Monday musing

From Martha Graham, dancer/choreographer:
There is a vitality, a life force, a quickening that is translated through you into action, and because there is only one of you in all time, this expression is unique. And if you block it, it will never exist through any other medium and be lost. The world will not have it. It is not your business to determine how good it is, nor how valuable it is, nor how it compares with other expressions. It is your business to keep it yours clearly and directly, to keep the channel open. You do not even have to believe in yourself or your work. You only have to keep yourself open and aware to the urges that motivate you. Keep the channel open.

From Sarah, a mystery writer (from the book Claiming Your Creative Self by Ellen Clegg):

Sarah counts every moment when she's thinking about her novel as writing time, but she distinguishes between the thinking time and the actual process of stringing together words at the computer. The computer time is sacrosanct, and claiming it involves a regular act of intentional will that many...do not allow themselves....These days Sarah feels comfortable with her own idiosyncratic ways of working. It's natural for her to be thinking of sixteen things at once, including the plot of her novel, what the kids are saying the back seat of the car, and what kind of plan she wants to put in the garden. It's equally natural for her to walk to her studio, sit down at the computer, clear her mind of everything, and bring 100 percent concentration to her writing.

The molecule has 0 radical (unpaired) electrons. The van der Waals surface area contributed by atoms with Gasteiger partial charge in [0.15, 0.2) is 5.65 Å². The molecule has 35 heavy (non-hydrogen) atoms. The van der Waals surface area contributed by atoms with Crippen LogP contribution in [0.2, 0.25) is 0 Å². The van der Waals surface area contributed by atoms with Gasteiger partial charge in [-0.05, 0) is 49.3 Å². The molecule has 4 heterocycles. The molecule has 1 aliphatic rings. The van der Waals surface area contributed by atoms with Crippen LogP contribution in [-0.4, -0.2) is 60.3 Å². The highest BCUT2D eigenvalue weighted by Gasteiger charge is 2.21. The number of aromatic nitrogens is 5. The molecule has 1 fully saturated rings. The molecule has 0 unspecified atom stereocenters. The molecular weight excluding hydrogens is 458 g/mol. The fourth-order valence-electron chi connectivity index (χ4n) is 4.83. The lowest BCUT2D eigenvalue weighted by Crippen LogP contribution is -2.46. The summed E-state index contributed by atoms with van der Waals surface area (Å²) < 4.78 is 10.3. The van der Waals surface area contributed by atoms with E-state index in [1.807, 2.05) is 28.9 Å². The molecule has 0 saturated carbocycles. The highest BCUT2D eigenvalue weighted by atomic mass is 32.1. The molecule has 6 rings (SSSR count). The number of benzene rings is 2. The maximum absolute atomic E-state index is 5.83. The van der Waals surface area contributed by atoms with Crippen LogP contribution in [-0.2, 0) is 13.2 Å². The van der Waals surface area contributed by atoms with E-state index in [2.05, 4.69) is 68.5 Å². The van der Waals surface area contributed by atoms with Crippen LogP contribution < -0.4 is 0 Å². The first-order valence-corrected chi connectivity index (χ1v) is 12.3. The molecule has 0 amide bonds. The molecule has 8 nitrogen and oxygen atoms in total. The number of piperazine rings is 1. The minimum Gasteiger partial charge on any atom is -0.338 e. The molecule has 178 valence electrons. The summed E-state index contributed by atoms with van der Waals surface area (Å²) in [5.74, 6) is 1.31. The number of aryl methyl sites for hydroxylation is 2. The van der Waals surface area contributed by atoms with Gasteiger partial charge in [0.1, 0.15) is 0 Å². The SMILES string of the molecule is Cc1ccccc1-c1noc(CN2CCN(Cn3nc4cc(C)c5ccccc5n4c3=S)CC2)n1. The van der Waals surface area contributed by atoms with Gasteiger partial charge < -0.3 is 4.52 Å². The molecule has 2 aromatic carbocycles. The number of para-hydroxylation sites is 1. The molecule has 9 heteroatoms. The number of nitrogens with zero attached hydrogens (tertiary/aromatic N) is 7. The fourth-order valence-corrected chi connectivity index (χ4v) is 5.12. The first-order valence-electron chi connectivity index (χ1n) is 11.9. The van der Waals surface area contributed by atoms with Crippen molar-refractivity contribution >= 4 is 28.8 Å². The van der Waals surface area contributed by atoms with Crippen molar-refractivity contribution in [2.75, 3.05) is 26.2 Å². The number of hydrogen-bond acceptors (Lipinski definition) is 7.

Yogamum said...

I love those quotes, especially the second one -- it gives me hope for my own busy writing mind.

Pete said...

That's very wise advice - to keep the channel open. And the Friday 'fess up is great motivation to get some writing done. Good luck with yours.

jenclair said...

The first quote is one that I copied and used each year when teaching. I love that Goldberg used a quote from Martha Graham (another personal hero) and the emphasis on keeping the channel open is so important in all creative endeavors. Writing Down the Bones is probably my favorite book about writing--because it was fun and fascinating even if one never wanted to write. For a teacher, it was an invaluable tool for encouraging and valuing creativity.